How to get a 6-pack myth
I have a memory as a teenager diligently undertaking 100 crunches every single day. I was convinced that by doing this I was going to flatten my stomach (ha, girl that stomach was already flat) and I was going to have the hottest six-pack in town.
It never happened. Maybe this was because I lasted about a month, however now with the benefit of many years of experience on my side, I know that it was never going to happen. Why? Because that’s not how the body works. It is a myth.
Sadly, there are many myths floating around the fitness industry – some have been discredited through research whilst others have evolved and thrived like a wild game of Chinese whispers.
So, let’s get real, and explore 5 common exercise ideas and explain why they are actually myths
5 myths debunked
- Crunches are the way to flat abs:
There are two myths here. Firstly, by doing crunches you are only working your Rectus Abdominus muscles which make up just one part of your core muscle group. Secondly, you can’t spot reduce. Fat cells do not gather in isolated areas; they are across the entire body. This means that regardless of how many crunches you do, your body isn’t going to magically decide that the fat stores in that area will be the ones to go first.
- It is best to work out every single day
Rest time is important. A rest day allows your muscles time to recover and if you over train you are at risk of injury or burnout. Over training can also stop your muscles from rebounding and recovering quickly, which can have a reverse effect on your training goals. Rest days are good for those people that want to keep moving every day. Light exercise such as walking or a gentle swim are great activities to allow your muscles plenty of recuperation time. Just don’t go walking marathons!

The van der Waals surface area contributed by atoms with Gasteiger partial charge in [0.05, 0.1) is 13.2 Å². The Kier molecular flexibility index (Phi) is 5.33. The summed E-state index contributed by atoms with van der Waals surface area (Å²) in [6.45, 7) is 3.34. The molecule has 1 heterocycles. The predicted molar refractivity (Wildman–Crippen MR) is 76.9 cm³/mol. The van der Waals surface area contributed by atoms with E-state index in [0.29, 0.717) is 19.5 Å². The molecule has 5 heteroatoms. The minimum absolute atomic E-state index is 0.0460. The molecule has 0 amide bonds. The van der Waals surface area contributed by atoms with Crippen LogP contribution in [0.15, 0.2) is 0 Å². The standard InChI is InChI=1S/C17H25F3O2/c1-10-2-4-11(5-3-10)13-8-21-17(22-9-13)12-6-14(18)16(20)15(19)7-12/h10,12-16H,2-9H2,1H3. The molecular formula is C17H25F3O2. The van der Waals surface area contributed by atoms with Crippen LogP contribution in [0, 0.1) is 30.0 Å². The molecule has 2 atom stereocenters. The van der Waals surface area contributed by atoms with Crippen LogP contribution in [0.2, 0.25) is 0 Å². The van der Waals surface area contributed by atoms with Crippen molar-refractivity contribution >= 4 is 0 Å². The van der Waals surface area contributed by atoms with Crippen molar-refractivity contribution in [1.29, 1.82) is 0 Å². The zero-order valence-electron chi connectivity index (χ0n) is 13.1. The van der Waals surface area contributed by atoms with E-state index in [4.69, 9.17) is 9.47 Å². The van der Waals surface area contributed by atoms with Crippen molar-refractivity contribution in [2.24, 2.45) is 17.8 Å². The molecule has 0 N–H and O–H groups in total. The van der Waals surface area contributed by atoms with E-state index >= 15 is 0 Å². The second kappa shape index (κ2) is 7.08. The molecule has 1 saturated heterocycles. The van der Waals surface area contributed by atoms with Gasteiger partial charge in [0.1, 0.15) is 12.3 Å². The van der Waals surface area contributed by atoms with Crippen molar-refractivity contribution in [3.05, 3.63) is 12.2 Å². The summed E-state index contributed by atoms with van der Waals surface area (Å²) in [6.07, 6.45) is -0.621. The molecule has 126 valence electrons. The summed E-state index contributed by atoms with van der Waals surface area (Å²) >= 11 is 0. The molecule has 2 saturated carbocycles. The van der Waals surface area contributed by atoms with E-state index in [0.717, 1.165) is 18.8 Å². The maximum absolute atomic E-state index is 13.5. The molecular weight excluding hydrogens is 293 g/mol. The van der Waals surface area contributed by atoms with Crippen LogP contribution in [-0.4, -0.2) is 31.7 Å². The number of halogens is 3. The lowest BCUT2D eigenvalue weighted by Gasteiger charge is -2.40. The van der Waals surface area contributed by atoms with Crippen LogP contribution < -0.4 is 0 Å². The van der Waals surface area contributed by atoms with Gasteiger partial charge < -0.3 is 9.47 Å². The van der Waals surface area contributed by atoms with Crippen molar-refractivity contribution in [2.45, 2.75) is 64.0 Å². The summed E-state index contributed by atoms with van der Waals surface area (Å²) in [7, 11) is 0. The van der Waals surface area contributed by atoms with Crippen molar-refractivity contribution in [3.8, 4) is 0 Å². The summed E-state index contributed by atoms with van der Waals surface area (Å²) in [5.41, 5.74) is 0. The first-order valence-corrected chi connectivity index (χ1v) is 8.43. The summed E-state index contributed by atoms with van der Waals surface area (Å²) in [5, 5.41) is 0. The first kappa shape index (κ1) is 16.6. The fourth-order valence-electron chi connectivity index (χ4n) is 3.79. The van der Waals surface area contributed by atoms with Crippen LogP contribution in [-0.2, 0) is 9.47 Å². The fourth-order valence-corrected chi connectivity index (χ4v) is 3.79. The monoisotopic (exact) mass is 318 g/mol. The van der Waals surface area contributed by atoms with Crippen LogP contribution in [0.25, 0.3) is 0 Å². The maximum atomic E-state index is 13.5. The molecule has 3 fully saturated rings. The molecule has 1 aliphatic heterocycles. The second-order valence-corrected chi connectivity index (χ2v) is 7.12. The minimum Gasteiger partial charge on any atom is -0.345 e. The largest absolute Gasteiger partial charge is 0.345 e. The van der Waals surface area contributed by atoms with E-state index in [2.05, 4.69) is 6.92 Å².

- Lifting weights will make me too bulky
Women have less muscle tissues and produce lower levels of testosterone than men, which means that physiologically it is really hard to bulk up – regardless of your weight or size. Lifting weights (also known as strength training) is actually a fantastic form of exercise for weight loss. You don’t need to slug it out on the treadmill for hours and hours to get the ultimate calorie burn. Strength training increases your lean muscle mass (no this does not bulk you up) which helps your body burn calories at rest.
- It wasn’t a good workout because I’m not sore
I’ve had clients in the past express their disappointment because they haven’t woken up sore the next day. Being sore (the technical term is DOMS – Delayed Onset Muscle Soreness) is not an indication of how well the workout went. In fact, I try to avoid my clients experiencing DOMS. Generally, DOMS occurs because you put a lot of stress on the tissues and muscles in that area. This creates a lactic acid build up which results in the soreness.The level of soreness you experience can also be impacted by your post-exercise recovery. Hydration, sleep and proper refueling all play important factors in your DOMS recovery.
- You need to workout for no less than 60 minutes a day
If you have ever been to a class at the gym, they tend to all be structured in 45 to 60 minute time slots. That must be the ultimate workout time right? Wrong! While there are studies that say a 60 minute workout a day is optimal, if you are time poor – any workout in your day is optimal! It might be 6 x 10 minute workouts or it might be 1 x 10 minute workout. Of course, workout style, intensity etc is entirely dependent on your goals, but for most mums, consistent movement is the key to improving health.